N.B. man who recently contracted COVID-19 says hospital staffer discouraged him from getting treatment

·3 min read
Jordan Aubie says a staffer at the Chaleur Regional Hospital told him he shouldn't have gone to their ER because he was self-isolating at the time and had previously tested positive for COVID-19, despite being told to go by Tele-Care 811. (Vitalité Health Network - image credit)
Jordan Aubie says a staffer at the Chaleur Regional Hospital told him he shouldn't have gone to their ER because he was self-isolating at the time and had previously tested positive for COVID-19, despite being told to go by Tele-Care 811. (Vitalité Health Network - image credit)

A Petit-Rocher, N.B., man says a staffer at the Chaleur Regional Hospital in Bathurst reprimanded him and made him feel unwelcome after going to the emergency room in search of care.

Now he wants the staffer to be held accountable for discouraging him from trying to access care for what he felt was a medical emergency.

"I don't want anybody else to go through the same thing," said Jordan Aubie. "I don't think that's right at all."

Aubie works as a rotational worker just north of Fort McMurray, Alta.

On April 27, he tested positive for COVID-19 at his worksite. As per the company's protocol, he was quarantined in a designated building on the site, where he spent five days, followed by an extra eight-day stay at an Edmonton hotel.

On May 8, he flew back to New Brunswick, where he's been self-isolating in a friend's trailer in Beresford. He's awaiting results of a test he took on Friday to find out if he still has the coronavirus.

Chest pain, discomfort

Just days into his isolation, however, Aubie said he began to experience chest pain and discomfort. At the advice of a Tele-Care 811 nurse, he drove himself to the Chaleur Regional Hospital to get checked out.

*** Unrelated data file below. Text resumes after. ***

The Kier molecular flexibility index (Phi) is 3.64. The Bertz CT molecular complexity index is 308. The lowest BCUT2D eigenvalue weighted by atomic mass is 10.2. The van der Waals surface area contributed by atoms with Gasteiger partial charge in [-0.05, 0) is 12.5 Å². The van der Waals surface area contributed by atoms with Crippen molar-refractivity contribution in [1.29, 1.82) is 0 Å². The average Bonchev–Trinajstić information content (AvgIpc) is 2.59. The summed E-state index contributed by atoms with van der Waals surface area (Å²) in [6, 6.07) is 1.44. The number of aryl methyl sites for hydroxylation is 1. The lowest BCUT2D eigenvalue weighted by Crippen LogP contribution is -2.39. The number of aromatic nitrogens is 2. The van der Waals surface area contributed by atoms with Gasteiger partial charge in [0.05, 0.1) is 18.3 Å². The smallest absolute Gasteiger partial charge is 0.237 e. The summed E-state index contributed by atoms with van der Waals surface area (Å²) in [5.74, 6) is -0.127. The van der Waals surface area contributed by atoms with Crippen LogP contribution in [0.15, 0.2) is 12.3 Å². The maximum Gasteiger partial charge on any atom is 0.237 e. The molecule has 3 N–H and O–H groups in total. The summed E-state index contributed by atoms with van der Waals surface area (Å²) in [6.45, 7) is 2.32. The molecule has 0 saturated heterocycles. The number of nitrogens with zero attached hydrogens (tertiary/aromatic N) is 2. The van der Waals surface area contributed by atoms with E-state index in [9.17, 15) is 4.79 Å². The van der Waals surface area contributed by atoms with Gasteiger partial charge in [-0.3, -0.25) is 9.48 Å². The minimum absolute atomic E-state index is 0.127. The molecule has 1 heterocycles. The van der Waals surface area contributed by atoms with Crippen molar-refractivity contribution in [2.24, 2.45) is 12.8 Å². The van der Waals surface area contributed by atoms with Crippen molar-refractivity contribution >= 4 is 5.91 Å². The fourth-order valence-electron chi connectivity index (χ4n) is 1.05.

Upon arriving, he told staff he'd recently tested positive for COVID-19 and was in self-isolation. He was put in an isolated room to wait to be seen.

"Then the nurse came in, and the first thing that came out of her mouth was, 'Don't take this the wrong way, but we don't want you here,'" Aubie said.

"My reaction to that was kind of stunned at first. And I basically told her, I said, 'I don't want to be here either, but I need medical attention. That's why I'm here.'"

Aubie said after a few hours, he was seen by a physician. As he was about to leave the hospital, Aubie said the same nurse spoke to him and told him that he wasn't "supposed to be here. You're supposed to be on quarantine."

Aubie said he told her he called 811 and they told him to go to the hospital.

He said the nurse also discouraged him from seeking treatment at any other area hospital ERs.

Health Department says 811 right to refer Aubie to ER

Gail Harding, a spokesperson for the Department of Health, said in an email that Tele-Care 811 did the right thing by telling Aubie to seek medical attention at the nearest ER.

"Anyone experiencing a medical emergency should seek medical attention by calling 911," she said.

"Emergency rooms in the province are equipped, and have processes in place, to admit patients who are COVID-19 positive, and potentially COVID-19 positive."

Thomas Lizotte, spokesperson for Vitalité Health Network, said in an email it does not recommend that anyone who's self-isolating go to the ER, unless they need to.

"However, staff are trained and equipped with PPE to take care of all patients at arrival," he said.

Lizotte said Vitalité doesn't comment on specific cases regarding patients.

As the pain got worse, Aubie said he went back to the Chaleur Regional's ER a day later, at a different time of day and encountered different staff. He said they treated him much better.

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